PDSA Gender Pay Gap
We are committed to promoting equality of opportunity in employment and selecting employees on merit, irrespective of race, ethnic origin, colour, nationality, sex, age, relationship status, religion/belief or sexual orientation.
We are passionate about having understandable, equitable and transparent reward policies that enable us to achieve our mission and reflect our culture, and we are committed to reducing our gender pay gap.
Under legislation introduced in April 2017, UK employers with more than 250 employees are required to publish their gender pay gap. The gender pay gap reflects the average hourly earnings pay for men and women undertaking the same or similar jobs.
We have a robust benchmarking and job evaluation process that ensure we are paying our employees fairly, irrelevant of gender. In 2019, we carried out a review of our pay and benefits and extensive benchmarking and market research was conducted as part of this for all roles within the organisation.
PDSA employees are predominantly female, which is representative of animal welfare charities.
Our analysis shows the following results, calculated in line with mandatory requirements:
The overall difference between men’s and women’s earnings is 26.6% (mean) or 36.3% (median) based on hourly rates of pay at the snapshot date of 2019. Research suggests that fewer men in the lower pay quartiles drive the gender pay gap. We are proud to share that our female employees are well represented across all pay quartiles and we are encouraged to see that our median pay gap has reduced by 1.9% since April 2018.
We are continually reviewing our recruitment processes, language and imagery used to ensure that there is no bias, which may be unconsciously attracting more women for the advertised vacancies across all quartiles.
The reporting process requires us to split our workforce into four equal quarters and report the proportion of males and females in each of these segments:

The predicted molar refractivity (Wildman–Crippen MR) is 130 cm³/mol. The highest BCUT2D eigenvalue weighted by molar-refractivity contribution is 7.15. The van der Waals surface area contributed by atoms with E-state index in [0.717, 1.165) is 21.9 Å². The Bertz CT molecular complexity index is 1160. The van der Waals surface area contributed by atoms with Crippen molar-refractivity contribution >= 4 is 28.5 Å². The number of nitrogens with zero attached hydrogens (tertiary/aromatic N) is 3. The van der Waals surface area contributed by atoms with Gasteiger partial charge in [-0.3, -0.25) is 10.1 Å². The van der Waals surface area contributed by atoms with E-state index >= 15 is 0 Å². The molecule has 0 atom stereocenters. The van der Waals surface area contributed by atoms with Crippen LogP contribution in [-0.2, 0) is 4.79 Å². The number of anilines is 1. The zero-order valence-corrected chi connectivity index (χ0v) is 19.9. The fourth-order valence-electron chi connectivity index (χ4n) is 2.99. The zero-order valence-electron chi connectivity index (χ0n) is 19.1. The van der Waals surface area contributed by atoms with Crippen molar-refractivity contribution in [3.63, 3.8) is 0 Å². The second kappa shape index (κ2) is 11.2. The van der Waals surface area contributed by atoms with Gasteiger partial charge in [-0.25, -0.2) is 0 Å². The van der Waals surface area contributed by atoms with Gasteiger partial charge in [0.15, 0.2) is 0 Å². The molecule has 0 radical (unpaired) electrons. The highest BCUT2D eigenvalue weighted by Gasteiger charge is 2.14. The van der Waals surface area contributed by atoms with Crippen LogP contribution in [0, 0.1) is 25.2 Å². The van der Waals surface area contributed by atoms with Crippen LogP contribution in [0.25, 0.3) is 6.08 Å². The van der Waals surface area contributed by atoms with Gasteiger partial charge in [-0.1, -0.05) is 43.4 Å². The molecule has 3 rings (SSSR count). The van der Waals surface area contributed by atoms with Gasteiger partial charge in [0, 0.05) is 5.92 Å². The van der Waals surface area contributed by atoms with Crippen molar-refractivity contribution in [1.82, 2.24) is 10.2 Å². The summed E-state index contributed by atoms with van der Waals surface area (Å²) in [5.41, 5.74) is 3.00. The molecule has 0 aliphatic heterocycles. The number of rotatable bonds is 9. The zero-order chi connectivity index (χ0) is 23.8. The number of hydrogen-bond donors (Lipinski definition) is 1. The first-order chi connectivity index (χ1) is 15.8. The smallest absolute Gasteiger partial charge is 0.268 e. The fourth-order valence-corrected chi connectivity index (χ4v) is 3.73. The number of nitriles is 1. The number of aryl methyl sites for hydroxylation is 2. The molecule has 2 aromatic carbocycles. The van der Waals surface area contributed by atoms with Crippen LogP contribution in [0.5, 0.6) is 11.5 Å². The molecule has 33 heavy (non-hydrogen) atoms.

|Split of employees +%||85%||15%||26.6%||28.5%|
PDSA employs a large percentage of females – 85% of the total people employed. The table above shows that when we compare the pay at each of the quartiles, average pay for males and females is more aligned and our pay gaps closer. It is lower than the national average of 17.3% across all the quartiles and in fact within the lower and lower middle quartiles females are paid more than males. Our overall 26.6% pay gap is driven by the fact that the distribution of males within the organisation is unbalanced, with only 32.23% of males working within the lower and lower middle quartiles – this drives up our mean pay for males. Conversely, we have a strong representation of females at every level of the organisation, which results in a more balanced but lower mean pay for females.
We continue to promote where possible, a healthy work-life balance with the introduction of flexible hours, working from home and holiday trading.
We have an enhanced maternity and paternity package.
During the reporting period no bonus payments were made to our employees.
We are confident that men and women are paid equally for doing equivalent jobs across our organisation as we have a clear and robust job evaluation system that focuses on the job not the jobholder.
We remain committed to addressing our gender pay gap by continuing to:
- Review our recruitment methods and training, to ensure no unconscious bias is being applied to roles within the lower quartiles.
- Focus on areas in the organisation where the gender pay gap is highest.
- Understand our gender pay gap in the wider context of the sectors from which we recruit.
I confirm that PDSA’s gender pay gap calculations are accurate and meet the requirements of the Regulations.
Jan McLoughlin | Director General